This article was written by Mark Beaufoy, Bridget Phelan, Eleni Carrol and Evelyn Kourambas.
In this alert:
- Temporary changes to Victorian planning laws which will see many processes shifted online.
- The focus of a post-COVID taskforce the state government has established.
- Details of how VCAT is adapting to function remotely
On 15 April 2020 we published an update on the legislative changes across a number of States in response to the COVID-19 pandemic. The key change at that time for Victoria was the new clause 52.18 (State of emergency exemption) in the Victorian Planning Provisions, allowing deliveries of food and other essential goods at any time of the day to enable supermarkets, hospitals, pharmacies and other essential businesses to meet significant community demand arising from COVID-19. There has now been further legislative response.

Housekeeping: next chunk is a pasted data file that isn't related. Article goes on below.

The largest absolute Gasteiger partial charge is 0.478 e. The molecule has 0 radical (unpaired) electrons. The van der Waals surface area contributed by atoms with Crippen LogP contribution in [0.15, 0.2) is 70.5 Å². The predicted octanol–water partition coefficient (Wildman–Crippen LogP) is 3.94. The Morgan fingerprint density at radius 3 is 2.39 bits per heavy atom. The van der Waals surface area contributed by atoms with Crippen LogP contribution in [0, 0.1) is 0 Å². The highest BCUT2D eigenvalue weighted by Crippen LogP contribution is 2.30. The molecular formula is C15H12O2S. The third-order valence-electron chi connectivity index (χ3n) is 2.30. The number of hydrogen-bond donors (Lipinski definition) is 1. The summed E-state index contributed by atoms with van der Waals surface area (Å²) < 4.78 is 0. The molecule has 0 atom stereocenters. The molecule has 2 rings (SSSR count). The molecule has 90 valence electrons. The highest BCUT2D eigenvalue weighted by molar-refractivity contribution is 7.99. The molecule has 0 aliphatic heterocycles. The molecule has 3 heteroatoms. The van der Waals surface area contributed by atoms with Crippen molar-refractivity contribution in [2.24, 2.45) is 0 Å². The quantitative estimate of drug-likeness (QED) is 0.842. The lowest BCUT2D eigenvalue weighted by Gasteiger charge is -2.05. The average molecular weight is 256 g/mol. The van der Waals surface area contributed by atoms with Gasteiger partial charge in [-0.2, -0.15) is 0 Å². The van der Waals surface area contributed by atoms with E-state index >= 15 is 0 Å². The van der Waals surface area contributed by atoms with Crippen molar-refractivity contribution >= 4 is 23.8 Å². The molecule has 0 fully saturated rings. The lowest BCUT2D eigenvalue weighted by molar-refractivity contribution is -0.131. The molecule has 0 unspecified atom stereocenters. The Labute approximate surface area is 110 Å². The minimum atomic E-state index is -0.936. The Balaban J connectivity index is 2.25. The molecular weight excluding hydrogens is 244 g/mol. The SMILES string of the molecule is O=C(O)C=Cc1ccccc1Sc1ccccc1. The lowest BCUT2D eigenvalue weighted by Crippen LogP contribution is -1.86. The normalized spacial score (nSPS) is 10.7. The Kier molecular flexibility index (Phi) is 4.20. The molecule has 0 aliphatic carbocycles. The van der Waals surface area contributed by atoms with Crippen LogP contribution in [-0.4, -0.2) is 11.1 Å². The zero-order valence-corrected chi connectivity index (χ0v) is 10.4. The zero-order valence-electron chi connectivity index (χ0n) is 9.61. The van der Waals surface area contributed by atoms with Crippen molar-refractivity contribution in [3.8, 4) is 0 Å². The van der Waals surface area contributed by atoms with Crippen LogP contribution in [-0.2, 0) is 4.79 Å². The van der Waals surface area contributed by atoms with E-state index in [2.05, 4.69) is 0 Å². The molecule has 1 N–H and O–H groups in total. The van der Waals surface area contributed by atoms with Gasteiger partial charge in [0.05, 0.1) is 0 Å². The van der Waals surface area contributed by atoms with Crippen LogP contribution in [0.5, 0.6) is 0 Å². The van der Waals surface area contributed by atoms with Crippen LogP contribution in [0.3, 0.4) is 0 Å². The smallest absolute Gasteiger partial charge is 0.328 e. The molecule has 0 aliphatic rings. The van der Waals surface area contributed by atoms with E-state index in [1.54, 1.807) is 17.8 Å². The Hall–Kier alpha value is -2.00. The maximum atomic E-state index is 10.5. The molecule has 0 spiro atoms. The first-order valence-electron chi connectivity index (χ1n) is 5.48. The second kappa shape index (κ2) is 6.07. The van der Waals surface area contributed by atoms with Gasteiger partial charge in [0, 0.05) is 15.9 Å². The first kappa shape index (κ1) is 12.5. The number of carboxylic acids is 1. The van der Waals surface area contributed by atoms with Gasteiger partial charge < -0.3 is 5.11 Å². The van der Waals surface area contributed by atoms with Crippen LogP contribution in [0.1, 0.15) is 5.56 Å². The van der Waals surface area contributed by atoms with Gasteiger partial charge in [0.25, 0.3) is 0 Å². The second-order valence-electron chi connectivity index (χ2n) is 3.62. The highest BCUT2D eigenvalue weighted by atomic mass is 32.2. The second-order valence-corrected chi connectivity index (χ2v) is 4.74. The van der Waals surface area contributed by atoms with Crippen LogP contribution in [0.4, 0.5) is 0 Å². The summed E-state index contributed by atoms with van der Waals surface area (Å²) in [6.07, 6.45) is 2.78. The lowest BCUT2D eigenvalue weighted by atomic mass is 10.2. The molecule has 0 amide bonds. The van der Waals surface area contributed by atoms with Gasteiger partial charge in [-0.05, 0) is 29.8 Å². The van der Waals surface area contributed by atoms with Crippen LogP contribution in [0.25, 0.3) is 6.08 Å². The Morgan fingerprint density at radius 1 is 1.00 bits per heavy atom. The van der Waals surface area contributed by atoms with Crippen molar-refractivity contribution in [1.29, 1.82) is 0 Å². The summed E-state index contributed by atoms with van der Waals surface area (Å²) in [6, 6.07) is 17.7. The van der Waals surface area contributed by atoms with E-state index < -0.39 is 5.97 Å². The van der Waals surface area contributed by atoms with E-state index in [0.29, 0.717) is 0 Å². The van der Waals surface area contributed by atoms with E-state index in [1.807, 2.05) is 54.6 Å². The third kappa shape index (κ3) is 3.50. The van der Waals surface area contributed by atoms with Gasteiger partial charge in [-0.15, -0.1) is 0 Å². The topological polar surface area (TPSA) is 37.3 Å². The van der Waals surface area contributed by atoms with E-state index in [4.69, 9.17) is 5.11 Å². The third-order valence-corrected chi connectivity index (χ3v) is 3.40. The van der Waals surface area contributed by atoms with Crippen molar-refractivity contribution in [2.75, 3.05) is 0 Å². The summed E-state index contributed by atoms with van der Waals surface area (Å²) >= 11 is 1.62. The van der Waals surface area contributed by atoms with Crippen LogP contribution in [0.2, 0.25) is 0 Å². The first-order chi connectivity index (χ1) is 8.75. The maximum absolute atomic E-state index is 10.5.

As anticipated, on 24 April 2020 the COVID-19 Omnibus (Emergency Measures) Act 2020 (COVID-19 Act) commenced. The COVID-19 Act temporarily amends several Victorian Acts, and temporarily allows the making of regulations to modify the application of certain Victorian laws for the purpose of responding to the COVID-19 pandemic.
In particular, the COVID-19 Act has introduced temporary emergency provisions into the Planning and Environment Act 1987 (Vic) (PE Act) and the Local Government Act 2020 (Vic) (LG Act). The provisions will be in place for 6 months, after which time they will be repealed. These provisions allow the use of remote technology to ensure that entities and individuals can continue to comply with their obligations under the PE Act and LG Act.